Egyptian President Abdel-Fattah el-Sissi said the leaders from 22 nations also agreed to create a joint Arab military force whose structure and operational mechanism will be worked out by a high-level panel under the supervision of Arab chiefs of staff.

Elaraby said the chiefs of staff would meet within a month and would have an additional three months to work out the details before presenting their proposal to a meeting of the Arab League’s Joint Defense Council. Preparations for the force will be under the auspices of Kuwait, Egypt and Morocco — the former, present and next chairs of the Arab League.

“It is an important resolution given all the unprecedented unrest and threats endured by the Arab world,” Elaraby said.

“There is a political will to create this force and not to leave its creation without a firm time frame,” Egyptian Foreign Minister Sameh Shukri told a news conference.

The Egyptian military and security officials have said the proposed force would consist of up to 40,000 elite troops backed by jet fighters, warships and light armor and would be headquartered in either Cairo or Riyadh, the Saudi capital.

However, it is unlikely that all 22 member nations of the often-fractious Arab League will join the proposed force. Creation of such a force has been a longtime goal that has eluded Arab nations in the 65 years since they signed a rarely used joint defense agreement.

Iraq, whose Shiite government is closely allied with non-Arab and Shiite Iran, has said more time is needed to discuss the proposed force.

Now in its fourth day, the Saudi-led air campaign has pushed Houthi rebels out of contested air bases, Saudi Brig. Gen. Ahmed bin Hasan Asiri told reporters. Airstrikes hit Houthi targets throughout Sunday, including air defenses, ammunition depots, and heavy weapons and vehicles the rebels had taken from government forces.

“The coalition operations in the coming days will increase pressure on the Houthi militias by targeting them. Whether it’s individual or group movement, there will no longer be any safe place in Yemen for the Houthi militias,” he told a news conference in Riyadh.

On Saturday, he said the strikes had targeted Scud missiles in Yemen, leaving most of their launching pads “devastated,” though he warned that the rebels could have more missiles.

Meanwhile, Pakistan dispatched a plane Sunday to the Yemeni city of Hodeida, to try to evacuate some 500 citizens gathered there, said Shujaat Azim, an adviser to Pakistan’s prime minister. Azim told state-run Pakistan Television more flights would follow as those controlling Yemen’s airports allowed them. Pakistan says some 3,000 of its citizens live in Yemen.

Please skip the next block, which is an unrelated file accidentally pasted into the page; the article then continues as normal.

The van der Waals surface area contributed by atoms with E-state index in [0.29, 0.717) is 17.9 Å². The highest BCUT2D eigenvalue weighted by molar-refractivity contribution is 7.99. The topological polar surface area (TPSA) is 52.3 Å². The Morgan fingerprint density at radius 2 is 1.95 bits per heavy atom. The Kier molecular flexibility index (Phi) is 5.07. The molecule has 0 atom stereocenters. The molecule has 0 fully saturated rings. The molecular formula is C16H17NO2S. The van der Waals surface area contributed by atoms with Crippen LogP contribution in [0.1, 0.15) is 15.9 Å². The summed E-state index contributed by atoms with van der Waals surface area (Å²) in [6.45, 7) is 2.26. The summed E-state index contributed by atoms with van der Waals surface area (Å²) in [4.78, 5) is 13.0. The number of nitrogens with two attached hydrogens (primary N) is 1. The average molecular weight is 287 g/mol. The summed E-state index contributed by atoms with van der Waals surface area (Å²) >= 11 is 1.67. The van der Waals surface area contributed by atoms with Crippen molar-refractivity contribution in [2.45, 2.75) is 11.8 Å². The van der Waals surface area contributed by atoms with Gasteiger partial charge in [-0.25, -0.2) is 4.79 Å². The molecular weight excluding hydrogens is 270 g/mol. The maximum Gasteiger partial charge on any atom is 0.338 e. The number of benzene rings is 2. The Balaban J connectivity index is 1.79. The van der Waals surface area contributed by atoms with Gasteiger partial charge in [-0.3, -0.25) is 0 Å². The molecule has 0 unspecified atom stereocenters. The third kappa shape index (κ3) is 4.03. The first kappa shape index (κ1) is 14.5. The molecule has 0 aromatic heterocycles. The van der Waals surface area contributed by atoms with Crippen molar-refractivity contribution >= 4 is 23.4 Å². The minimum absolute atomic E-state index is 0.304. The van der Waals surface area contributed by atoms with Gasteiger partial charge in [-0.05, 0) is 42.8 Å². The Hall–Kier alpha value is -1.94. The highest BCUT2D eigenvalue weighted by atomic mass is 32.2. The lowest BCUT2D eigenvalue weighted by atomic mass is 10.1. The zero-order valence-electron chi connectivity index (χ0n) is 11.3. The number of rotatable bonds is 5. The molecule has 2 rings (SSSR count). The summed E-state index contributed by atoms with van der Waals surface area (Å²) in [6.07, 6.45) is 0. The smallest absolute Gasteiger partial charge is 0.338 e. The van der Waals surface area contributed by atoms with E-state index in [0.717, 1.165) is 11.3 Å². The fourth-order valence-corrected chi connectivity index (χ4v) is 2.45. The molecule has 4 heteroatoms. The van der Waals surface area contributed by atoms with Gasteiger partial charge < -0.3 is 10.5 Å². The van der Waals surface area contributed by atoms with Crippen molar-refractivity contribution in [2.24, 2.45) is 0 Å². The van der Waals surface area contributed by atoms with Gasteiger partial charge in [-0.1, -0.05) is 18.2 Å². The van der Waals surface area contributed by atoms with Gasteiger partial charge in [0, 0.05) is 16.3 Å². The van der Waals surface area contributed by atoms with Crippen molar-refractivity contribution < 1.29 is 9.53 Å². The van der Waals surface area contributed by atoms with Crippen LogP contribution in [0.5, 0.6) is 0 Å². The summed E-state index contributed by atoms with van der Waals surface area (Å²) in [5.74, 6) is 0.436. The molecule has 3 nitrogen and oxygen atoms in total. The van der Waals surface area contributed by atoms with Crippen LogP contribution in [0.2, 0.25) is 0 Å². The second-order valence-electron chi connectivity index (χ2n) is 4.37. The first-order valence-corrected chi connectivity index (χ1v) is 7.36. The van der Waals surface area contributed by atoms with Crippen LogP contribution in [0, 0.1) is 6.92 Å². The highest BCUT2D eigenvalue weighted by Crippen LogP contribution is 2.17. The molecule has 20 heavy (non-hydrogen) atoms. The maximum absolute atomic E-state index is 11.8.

Indian Foreign Minister Sushma Swaraj also tweeted Sunday: “We are doing everything to evacuate our people from Yemen at the earliest by all routes — land, sea and air.”

 

TIME Innovation

Five Best Ideas of the Day: March 27

The Aspen Institute is an educational and policy studies organization based in Washington, D.C.

1. Why did Saudi Arabia lead airstrikes on the rebels who’ve seized Yemen? The answer isn’t as clear as it seems.

By Frederic Wehrey at the Carnegie Endowment for International Peace

2. Three black swimmers swept the 100-yard freestyle at the NCAA swim championships — and swept away a long-standing stereotype.

By Kavitha Davidson in Bloomberg View

3. Could a Facebook deal to host news content make news brands obsolete?

By Felix Salmon in Fusion

4. A new satellite study reveals the rapid breakdown of Antarctic ice. Low-lying nations should be worried.

By Robert McSweeney in the Carbon Brief

5. Here’s how reproductive health rights for women can help end poverty.

By Valerie Moyer in the Aspen Idea

The Aspen Institute is an educational and policy studies organization based in Washington, D.C.

TIME Ideas hosts the world's leading voices, providing commentary and expertise on the most compelling events in news, society, and culture. We welcome outside contributions. To submit a piece, email ideas@time.com.

TIME Yemen

Why the U.S. Is Fighting Beside Iran in Iraq and Against It in Yemen

An armed member of Houthi militia (R) keeps watch as people gather beside vehicles which were allegedly destroyed by a Saudi air strike, in Sana'a, Yemen on March 26, 2015.
Yahya Arhab—EPA An armed member of Houthi militia keeps watch as people gather beside vehicles which were allegedly destroyed by a Saudi air strike, in Sanaa, Yemen on March 26, 2015.